No audit trail in files. “Equifax did not have basic tools in place to detect and identify changes to files, a protection which would have generated real-time alerts and detected the unauthorized changes the hackers were making.”

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How The Equifax Breach Could Have Been Prevented

Looking at this list of cybersecurity weaknesses (and ignoring the committee’s equally shocking findings on how Equifax bungled the breach after it was discovered), one obvious solution immediately comes to mind: the FFIEC Cybersecurity Assessment Tool (CAT) or the NCUA Automated Cybersecurity Examination Tool (ACET).

These tools are designed to determine a financial institution’s overall cyber risk and preparedness. It ensures preparedness aligns with an FI’s risk appetite and reveals where controls or control enhancements are needed.

Just a quick glance at the five domains and assessment factors shows many areas where the FFIEC would have indicated much-needed improvements. This includes areas like governance, risk management, resources, training and culture, information sharing, detecting controls, and detection, response and mitigation, among others.

Equifax’s problems also might have been caught if it had committed to best practices for managing exam and audit findings. You’d think that 8,500 ignored patches, including over 1,000 relatively high priority patches, would grab someone’s attention. Clearly no one was tasked with responsibility for ensuring findings were addressed promptly and there was no system for proactively managing the process. Instead, findings fell by the wayside, leaving Equifax exposed to increased cyber risk.

3 Tips for Avoiding an Equifax-Style Breach

Equifax may have over 10,000 employees and revenues of nearly $3.5 billion, but that doesn’t mean it’s got a better handle on cybersecurity than regional or community financial institutions. Here are some tips to ensure your institution is doing all it can to prevent a breach.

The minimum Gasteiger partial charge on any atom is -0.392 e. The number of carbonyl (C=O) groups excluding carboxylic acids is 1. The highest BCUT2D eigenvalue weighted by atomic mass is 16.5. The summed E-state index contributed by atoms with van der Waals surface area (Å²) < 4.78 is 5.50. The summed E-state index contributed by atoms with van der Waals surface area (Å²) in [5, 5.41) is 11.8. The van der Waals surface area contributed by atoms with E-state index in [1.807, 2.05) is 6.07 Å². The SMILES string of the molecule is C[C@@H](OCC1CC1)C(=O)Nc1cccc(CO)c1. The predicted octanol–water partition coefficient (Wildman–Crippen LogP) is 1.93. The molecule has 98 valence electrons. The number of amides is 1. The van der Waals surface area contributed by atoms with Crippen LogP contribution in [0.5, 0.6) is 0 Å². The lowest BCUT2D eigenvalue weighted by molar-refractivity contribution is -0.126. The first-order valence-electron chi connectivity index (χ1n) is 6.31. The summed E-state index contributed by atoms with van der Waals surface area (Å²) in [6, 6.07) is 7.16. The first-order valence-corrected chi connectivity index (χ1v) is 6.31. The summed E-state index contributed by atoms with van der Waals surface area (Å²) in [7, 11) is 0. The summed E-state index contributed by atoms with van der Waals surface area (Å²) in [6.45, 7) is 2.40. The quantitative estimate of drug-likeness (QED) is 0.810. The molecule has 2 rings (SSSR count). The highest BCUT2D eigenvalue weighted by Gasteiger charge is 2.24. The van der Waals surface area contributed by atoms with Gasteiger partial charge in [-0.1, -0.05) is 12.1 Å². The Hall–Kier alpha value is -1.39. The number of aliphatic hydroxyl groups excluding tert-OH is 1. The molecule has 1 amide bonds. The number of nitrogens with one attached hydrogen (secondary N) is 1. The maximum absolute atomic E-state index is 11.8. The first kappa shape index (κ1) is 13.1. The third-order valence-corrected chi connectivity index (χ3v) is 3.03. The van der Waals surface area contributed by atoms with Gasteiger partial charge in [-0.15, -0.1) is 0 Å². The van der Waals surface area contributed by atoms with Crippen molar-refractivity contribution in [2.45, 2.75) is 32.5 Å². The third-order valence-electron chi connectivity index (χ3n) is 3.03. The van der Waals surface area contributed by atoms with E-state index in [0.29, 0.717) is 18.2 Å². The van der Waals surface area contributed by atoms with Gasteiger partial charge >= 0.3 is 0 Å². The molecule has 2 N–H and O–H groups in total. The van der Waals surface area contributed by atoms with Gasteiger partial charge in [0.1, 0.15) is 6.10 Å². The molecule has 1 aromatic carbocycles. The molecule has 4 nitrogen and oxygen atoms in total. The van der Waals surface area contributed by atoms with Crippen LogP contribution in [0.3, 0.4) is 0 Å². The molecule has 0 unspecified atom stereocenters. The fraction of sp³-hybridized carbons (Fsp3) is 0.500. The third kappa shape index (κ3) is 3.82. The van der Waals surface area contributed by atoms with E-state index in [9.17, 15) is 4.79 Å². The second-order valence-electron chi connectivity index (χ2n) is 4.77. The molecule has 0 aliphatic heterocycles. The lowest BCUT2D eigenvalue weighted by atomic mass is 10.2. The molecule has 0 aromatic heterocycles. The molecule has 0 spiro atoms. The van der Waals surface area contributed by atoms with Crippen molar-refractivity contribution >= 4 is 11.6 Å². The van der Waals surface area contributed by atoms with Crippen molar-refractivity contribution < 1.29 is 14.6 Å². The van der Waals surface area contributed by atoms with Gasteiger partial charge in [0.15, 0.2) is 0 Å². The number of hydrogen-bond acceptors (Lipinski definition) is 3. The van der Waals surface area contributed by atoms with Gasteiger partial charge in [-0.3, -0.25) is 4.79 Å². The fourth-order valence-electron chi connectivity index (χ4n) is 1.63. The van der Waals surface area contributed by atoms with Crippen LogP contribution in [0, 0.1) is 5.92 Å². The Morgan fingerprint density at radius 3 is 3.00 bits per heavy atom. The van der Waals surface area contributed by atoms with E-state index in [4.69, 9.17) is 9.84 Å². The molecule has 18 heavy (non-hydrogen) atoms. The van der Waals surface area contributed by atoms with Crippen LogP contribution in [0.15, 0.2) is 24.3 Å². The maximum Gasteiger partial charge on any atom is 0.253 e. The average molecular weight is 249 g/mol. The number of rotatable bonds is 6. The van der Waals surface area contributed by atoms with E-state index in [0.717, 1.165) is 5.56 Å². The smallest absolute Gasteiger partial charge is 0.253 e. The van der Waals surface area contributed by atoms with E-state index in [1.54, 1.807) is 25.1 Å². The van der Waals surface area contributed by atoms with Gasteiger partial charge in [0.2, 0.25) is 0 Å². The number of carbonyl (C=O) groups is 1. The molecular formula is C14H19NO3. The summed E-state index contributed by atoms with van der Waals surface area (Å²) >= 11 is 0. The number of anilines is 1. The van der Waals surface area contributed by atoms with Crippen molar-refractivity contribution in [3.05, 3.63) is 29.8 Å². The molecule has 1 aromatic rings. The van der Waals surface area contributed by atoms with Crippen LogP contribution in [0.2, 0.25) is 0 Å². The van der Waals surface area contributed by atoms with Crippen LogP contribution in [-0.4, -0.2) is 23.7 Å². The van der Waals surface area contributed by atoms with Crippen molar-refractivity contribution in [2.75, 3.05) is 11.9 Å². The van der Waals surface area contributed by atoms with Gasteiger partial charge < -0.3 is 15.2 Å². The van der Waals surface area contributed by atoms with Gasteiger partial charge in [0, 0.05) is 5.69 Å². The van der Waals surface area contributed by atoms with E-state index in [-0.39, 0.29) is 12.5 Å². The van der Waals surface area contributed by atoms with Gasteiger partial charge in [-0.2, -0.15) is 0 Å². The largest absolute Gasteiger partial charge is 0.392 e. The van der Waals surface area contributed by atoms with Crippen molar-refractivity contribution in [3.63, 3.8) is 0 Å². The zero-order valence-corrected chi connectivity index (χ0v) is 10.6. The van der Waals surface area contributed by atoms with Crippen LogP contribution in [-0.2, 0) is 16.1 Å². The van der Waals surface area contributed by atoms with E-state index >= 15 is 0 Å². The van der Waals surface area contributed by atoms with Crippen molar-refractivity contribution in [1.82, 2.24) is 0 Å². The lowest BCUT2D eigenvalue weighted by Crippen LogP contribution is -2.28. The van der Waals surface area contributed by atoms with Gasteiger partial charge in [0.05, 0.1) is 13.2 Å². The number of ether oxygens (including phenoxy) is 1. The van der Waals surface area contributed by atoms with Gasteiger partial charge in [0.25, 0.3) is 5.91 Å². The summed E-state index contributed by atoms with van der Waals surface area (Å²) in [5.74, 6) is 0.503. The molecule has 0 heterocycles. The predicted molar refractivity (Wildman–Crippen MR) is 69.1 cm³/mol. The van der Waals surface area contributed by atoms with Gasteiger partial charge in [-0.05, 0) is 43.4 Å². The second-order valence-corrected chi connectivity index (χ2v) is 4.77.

1. Know where the buck stops. Remember the CIO who was too important to think about patches? He promptly “retired” after the breach became public knowledge along with the chief security officer. His boss, the CEO, resigned soon after.Whether it’s the CIO, the CTO, the CSO or some other figure, someone at the C-level needs to be responsible for cybersecurity and ensuring that those below are minding the details. (And make sure the person hired has more experience than Japan’s new cybersecurity minister, who recently admitted to lawmakers that he has “never used a computer in my life.”)
  1. Regularly assess the strength of your cybersecurity program. Embrace the CAT or ACET as a tool for helping understand your FI’s cyber strengths and weaknesses. It’s much better for you to discover vulnerabilities than allow hackers the opportunity.
  1. Track findings. If an audit, exam, or other exercise uncovers a deficiency, make sure you have a clearly defined process for tracking that finding until it’s remediated. Make sure someone is assigned responsibility for resolving the issue and that the process takes a proactive approach for making sure findings aren’t lost in the shuffle.

While cybercriminals are getting smarter and breaches are growing more common, embracing these three actions will help limit cyber risk and the likelihood of ending up with Equifax-style headlines.